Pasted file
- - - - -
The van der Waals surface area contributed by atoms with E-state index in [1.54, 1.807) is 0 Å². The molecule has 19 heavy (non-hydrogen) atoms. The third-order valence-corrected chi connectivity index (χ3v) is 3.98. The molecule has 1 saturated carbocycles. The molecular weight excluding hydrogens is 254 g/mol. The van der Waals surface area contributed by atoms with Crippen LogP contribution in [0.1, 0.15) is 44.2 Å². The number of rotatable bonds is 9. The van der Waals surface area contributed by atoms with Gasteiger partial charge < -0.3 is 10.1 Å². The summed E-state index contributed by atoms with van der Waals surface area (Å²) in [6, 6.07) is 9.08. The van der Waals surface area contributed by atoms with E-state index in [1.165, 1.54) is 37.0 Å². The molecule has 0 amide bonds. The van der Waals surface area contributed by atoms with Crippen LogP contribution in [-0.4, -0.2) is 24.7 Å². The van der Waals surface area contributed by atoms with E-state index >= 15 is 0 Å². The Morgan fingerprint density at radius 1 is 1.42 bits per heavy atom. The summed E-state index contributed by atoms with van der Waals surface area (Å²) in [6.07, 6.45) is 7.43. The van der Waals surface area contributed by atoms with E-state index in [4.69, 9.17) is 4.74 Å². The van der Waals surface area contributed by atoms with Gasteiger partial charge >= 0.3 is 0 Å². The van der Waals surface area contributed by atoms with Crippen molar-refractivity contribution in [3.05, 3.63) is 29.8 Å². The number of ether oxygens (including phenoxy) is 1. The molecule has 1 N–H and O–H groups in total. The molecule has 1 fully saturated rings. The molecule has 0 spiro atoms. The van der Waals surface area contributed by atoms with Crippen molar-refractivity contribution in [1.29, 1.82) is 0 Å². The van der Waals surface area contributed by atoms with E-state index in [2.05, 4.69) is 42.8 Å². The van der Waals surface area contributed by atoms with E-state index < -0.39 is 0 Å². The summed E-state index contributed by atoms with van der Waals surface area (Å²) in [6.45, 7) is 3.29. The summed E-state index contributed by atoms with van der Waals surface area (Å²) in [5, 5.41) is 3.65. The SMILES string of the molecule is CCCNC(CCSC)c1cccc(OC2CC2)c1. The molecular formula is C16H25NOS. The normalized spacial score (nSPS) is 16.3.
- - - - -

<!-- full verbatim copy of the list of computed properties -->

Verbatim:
The van der Waals surface area contributed by atoms with E-state index in [1.54, 1.807) is 0 Å². The molecule has 19 heavy (non-hydrogen) atoms. The third-order valence-corrected chi connectivity index (χ3v) is 3.98. The molecule has 1 saturated carbocycles. The molecular weight excluding hydrogens is 254 g/mol. The van der Waals surface area contributed by atoms with Crippen LogP contribution in [0.1, 0.15) is 44.2 Å². The number of rotatable bonds is 9. The van der Waals surface area contributed by atoms with Gasteiger partial charge < -0.3 is 10.1 Å². The summed E-state index contributed by atoms with van der Waals surface area (Å²) in [6, 6.07) is 9.08. The van der Waals surface area contributed by atoms with E-state index in [1.165, 1.54) is 37.0 Å². The molecule has 0 amide bonds. The van der Waals surface area contributed by atoms with Crippen LogP contribution in [-0.4, -0.2) is 24.7 Å². The van der Waals surface area contributed by atoms with E-state index >= 15 is 0 Å². The Morgan fingerprint density at radius 1 is 1.42 bits per heavy atom. The summed E-state index contributed by atoms with van der Waals surface area (Å²) in [6.07, 6.45) is 7.43. The van der Waals surface area contributed by atoms with E-state index in [4.69, 9.17) is 4.74 Å². The van der Waals surface area contributed by atoms with Gasteiger partial charge >= 0.3 is 0 Å². The van der Waals surface area contributed by atoms with Crippen molar-refractivity contribution in [3.05, 3.63) is 29.8 Å². The number of ether oxygens (including phenoxy) is 1. The molecule has 1 N–H and O–H groups in total. The molecule has 1 fully saturated rings. The molecule has 0 spiro atoms. The van der Waals surface area contributed by atoms with Crippen molar-refractivity contribution in [1.29, 1.82) is 0 Å². The van der Waals surface area contributed by atoms with E-state index in [2.05, 4.69) is 42.8 Å². The van der Waals surface area contributed by atoms with E-state index < -0.39 is 0 Å². The summed E-state index contributed by atoms with van der Waals surface area (Å²) in [6.45, 7) is 3.29. The summed E-state index contributed by atoms with van der Waals surface area (Å²) in [5, 5.41) is 3.65. The SMILES string of the molecule is CCCNC(CCSC)c1cccc(OC2CC2)c1. The molecular formula is C16H25NOS. The normalized spacial score (nSPS) is 16.3.